When I fully embraced the passions of South Florida sports teams, I tried like heck to embrace the Marlins. On paper, there’s an awful lot to love. They’ve won two titles in their first 29 seasons, which is two more than the Mets have had in that span. They’ve got a pretty decent nucleus of young pitching that carried them to the second round of the playoffs in 2020. And they had the Michael Jordan of baseball as their CEO. Everyone loves Derek Jeter, even most Mets fans.
They began this off-season by signing Avisail Garcia and trading for Joey Wendle, two names I learned the hard way were worth knowing as I struggled in my fantasy baseball comeback season last year.
Then the lockout occurred. Promises allegedly made to Jeter for future investments were apparently reneged upon. So, on a day where a longer and more intrusive lockout loomed, Jeter abruptly resigned.
And so the Marlins’ short but entrenched tradition of being gutted by their own management and their snake bitten history continues.
Wayne Huizenga, he of Blockbuster fame, was the original owner of the then Florida Marlins. The 1997 championship, at the time the quickest achieved by an expansion franchise, was effectively bought on credit. A revealing book written by a college buddy of mine, IF THEY DON’T WIN IT’S A SHAME, documents the sordid details compellingly, so well that its author was eventually banned from covering the team further. Within months of that achievement the team was dismantled, with the team reduced to last place afterthought before the end of the century. Huizenga? Well, he sold at a profit.
Then there was Jeffrey Loria, the notorious Philadelphia art dealer who eventually inherited the team. Loria leveraged a few paintings and some timely hitting from a young Miguel Cabrera and quality pitching from Josh Beckett, among others, into a 2003 title where they knocked off (ironically) Jeter’s Yankees. (Admittedly with a little help from Steve Bartman). That team, like Huizenga’s, was sold off soon after that upset.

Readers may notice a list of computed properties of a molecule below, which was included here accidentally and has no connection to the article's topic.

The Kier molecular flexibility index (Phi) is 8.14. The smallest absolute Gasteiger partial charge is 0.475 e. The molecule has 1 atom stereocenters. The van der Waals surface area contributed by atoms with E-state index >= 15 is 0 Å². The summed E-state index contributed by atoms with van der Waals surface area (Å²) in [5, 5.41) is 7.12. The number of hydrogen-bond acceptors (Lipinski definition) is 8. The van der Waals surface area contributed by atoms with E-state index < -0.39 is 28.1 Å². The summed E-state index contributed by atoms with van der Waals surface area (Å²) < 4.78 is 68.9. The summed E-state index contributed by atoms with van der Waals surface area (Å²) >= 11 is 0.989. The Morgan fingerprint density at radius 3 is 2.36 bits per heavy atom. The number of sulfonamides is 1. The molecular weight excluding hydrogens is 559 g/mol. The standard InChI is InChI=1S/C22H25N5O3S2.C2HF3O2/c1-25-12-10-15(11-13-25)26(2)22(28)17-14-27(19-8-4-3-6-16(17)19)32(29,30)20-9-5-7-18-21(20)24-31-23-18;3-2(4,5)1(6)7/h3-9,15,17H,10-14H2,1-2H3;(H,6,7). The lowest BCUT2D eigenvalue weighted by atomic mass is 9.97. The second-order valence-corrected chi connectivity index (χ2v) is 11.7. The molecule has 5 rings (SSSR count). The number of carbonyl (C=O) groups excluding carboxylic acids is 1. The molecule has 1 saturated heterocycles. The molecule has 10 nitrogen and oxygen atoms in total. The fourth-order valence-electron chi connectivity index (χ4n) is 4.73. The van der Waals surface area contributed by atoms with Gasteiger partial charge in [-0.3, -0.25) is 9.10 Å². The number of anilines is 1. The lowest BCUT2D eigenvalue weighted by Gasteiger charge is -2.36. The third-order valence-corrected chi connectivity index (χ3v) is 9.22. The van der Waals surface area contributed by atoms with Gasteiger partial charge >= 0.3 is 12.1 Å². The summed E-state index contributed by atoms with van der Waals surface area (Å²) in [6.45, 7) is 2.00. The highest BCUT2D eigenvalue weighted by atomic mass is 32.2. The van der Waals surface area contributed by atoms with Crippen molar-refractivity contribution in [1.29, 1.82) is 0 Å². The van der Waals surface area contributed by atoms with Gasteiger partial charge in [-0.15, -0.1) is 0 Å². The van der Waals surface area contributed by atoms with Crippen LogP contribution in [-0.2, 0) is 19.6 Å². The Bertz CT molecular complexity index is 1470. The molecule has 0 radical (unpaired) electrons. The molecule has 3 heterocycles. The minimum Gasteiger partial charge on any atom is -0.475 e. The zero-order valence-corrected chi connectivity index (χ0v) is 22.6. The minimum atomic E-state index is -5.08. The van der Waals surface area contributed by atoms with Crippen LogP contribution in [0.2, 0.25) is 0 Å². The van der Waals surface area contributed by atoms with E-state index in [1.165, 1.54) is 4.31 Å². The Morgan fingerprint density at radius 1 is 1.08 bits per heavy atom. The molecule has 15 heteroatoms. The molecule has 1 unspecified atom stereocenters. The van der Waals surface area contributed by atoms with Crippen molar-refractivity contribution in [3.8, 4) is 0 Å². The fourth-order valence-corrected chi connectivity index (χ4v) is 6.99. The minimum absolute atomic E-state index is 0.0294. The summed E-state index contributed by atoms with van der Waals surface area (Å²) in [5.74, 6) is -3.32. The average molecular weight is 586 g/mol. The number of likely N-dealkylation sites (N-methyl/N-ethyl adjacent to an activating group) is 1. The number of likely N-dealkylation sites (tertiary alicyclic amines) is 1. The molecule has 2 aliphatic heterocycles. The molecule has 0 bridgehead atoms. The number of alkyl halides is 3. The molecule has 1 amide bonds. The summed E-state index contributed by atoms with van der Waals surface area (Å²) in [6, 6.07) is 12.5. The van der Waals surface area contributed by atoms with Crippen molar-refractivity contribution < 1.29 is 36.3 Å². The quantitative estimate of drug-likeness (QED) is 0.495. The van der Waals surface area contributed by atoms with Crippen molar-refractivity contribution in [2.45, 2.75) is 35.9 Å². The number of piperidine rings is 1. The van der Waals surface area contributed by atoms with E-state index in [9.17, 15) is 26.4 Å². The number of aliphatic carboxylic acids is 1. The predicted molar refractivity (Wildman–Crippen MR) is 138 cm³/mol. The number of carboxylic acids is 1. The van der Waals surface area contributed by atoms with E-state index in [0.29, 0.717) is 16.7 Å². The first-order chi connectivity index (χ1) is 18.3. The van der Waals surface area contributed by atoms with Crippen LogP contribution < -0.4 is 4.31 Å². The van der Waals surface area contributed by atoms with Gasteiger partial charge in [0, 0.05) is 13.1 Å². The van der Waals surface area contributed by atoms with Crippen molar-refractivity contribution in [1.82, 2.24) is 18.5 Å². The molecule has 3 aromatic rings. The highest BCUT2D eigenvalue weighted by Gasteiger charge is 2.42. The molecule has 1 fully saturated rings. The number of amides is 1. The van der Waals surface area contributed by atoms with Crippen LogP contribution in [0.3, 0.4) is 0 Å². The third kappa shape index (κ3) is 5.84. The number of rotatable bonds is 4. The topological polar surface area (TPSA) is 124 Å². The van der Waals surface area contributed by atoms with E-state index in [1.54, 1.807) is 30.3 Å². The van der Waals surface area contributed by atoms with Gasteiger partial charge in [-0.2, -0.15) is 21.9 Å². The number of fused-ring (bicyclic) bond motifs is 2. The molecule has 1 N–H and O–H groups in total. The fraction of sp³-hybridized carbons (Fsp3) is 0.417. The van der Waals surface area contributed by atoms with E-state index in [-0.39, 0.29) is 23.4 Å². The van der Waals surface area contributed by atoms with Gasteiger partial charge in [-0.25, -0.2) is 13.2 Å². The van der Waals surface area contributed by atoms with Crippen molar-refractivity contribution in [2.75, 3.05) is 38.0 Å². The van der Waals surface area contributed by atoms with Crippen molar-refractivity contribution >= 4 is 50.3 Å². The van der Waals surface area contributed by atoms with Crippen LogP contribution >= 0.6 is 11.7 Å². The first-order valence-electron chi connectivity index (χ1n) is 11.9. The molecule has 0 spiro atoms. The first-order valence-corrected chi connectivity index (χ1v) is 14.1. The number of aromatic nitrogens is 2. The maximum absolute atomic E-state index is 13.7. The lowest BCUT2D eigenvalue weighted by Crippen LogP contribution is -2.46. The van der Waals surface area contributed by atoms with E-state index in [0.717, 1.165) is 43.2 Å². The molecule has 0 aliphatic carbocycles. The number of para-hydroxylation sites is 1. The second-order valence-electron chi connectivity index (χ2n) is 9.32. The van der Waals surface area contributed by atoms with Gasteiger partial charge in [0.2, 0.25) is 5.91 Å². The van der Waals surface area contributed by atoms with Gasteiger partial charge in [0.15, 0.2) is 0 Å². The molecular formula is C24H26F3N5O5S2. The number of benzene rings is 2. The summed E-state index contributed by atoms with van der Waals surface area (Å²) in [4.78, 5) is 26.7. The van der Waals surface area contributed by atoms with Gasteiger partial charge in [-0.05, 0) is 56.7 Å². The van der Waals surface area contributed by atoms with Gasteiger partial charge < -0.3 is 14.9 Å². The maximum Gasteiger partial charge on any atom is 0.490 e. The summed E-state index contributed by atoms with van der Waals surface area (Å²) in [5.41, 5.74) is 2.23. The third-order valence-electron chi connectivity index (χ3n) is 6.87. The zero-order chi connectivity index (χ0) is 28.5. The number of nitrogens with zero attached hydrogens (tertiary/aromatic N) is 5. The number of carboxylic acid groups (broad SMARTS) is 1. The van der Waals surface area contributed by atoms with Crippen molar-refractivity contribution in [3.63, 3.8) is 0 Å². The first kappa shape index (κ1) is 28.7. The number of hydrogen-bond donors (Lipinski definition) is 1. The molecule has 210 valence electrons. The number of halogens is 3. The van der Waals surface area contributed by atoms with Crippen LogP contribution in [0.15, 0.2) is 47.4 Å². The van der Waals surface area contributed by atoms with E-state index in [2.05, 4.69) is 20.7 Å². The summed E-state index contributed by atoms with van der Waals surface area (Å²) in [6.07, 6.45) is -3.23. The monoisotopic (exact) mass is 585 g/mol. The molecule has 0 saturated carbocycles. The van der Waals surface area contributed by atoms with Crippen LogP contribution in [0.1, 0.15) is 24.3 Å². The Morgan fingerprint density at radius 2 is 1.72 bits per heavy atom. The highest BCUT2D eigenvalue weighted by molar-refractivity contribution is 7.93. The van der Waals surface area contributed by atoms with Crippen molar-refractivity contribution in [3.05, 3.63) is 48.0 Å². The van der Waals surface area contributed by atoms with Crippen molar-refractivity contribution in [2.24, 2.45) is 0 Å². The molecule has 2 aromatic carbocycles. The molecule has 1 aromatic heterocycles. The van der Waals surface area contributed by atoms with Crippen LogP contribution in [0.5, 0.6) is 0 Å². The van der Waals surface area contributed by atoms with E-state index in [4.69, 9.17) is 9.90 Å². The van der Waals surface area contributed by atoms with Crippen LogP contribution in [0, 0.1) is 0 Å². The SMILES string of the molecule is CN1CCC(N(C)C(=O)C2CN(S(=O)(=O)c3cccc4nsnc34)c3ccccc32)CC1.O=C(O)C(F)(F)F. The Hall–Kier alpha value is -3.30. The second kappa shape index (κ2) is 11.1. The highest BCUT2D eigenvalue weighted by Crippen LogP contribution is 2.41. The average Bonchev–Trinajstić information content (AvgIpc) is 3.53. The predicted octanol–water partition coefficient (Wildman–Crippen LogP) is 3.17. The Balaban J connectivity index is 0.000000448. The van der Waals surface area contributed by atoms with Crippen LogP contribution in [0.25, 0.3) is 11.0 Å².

Luria did keep the team for a while, extorting a new stadium from Miami that tore down the Orange Bowl and replaced it with a spaceship that initially included a fish tank embedded in its outfield fence. The tank eventually disappeared, as did Loria.Tragically, along the way the franchise also lost one of its most promising homegrown pitching prospects, Jose Fernandez, in a boating accident at the horribly young age of 25. Once again, the Marlins, now with the Miami moniker, were yet again a joke.
And now this. While Jeter was the face of the ownership group that took over the team five years ago. the money man today is one Bruce Sherman, who reportedly has minimal interest in anything resembling fielding a competitive team. The Marlins followed up their encouraging 2020 with 95 losses last year, and per the same reports after some time to ponder the immediate and long-term possibilities Sherman is now looking at a quick sale to take advantage of the undeniable appeal of the market and its particular appeal to South Florida’s substantial Latino fan base, where baseball remains a strong cultural touchstone.
It’s therefore understandable that while the Dolphins, despite their own issues of late with ownership integrity. retain an ardent and passionate fan base and while the Heat and Panthers succeed in their niches, the Marlins struggle to achieve similar relevance beyond those who truly love the game. You’d be hard-pressed to define a team with such a brief history that has had the degrees of highs and lows and success in spite of themselves in any sport.
Perhaps someday in the not-too-distant future they will find stability and a top executive with perhaps even more acumen than Jeter, who admittedly may have been in over even his head with this as his first significant post-retirement gig. Perhaps when that happens the wonderfully passionate South Florida sports fans I’ve learned to love will embrace the Marlins like the other aqua and orange teams they adore. That day sure isn’t today.